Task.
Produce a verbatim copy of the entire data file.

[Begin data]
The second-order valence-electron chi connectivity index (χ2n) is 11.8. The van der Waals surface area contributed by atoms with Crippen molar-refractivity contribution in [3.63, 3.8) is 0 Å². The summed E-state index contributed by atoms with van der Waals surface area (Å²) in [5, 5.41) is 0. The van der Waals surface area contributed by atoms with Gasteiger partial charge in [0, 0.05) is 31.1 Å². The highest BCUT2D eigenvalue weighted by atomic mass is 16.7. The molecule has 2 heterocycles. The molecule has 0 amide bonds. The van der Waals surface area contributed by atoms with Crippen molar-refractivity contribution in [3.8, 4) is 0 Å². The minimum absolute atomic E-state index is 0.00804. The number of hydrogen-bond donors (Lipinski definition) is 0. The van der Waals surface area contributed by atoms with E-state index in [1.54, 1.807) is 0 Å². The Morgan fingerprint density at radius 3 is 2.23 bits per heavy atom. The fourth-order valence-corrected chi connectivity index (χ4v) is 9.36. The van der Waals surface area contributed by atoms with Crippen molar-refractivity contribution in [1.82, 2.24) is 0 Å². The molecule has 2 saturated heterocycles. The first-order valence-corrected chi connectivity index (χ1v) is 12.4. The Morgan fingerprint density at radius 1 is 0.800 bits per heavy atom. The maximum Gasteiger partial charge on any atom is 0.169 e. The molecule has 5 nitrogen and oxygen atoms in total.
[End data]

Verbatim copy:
The second-order valence-electron chi connectivity index (χ2n) is 11.8. The van der Waals surface area contributed by atoms with Crippen molar-refractivity contribution in [3.63, 3.8) is 0 Å². The summed E-state index contributed by atoms with van der Waals surface area (Å²) in [5, 5.41) is 0. The van der Waals surface area contributed by atoms with Gasteiger partial charge in [0, 0.05) is 31.1 Å². The highest BCUT2D eigenvalue weighted by atomic mass is 16.7. The molecule has 2 heterocycles. The molecule has 0 amide bonds. The van der Waals surface area contributed by atoms with Crippen molar-refractivity contribution in [3.8, 4) is 0 Å². The minimum absolute atomic E-state index is 0.00804. The number of hydrogen-bond donors (Lipinski definition) is 0. The van der Waals surface area contributed by atoms with E-state index in [1.54, 1.807) is 0 Å². The Morgan fingerprint density at radius 3 is 2.23 bits per heavy atom. The fourth-order valence-corrected chi connectivity index (χ4v) is 9.36. The van der Waals surface area contributed by atoms with Crippen molar-refractivity contribution in [1.82, 2.24) is 0 Å². The molecule has 2 saturated heterocycles. The first-order valence-corrected chi connectivity index (χ1v) is 12.4. The Morgan fingerprint density at radius 1 is 0.800 bits per heavy atom. The maximum Gasteiger partial charge on any atom is 0.169 e. The molecule has 5 nitrogen and oxygen atoms in total.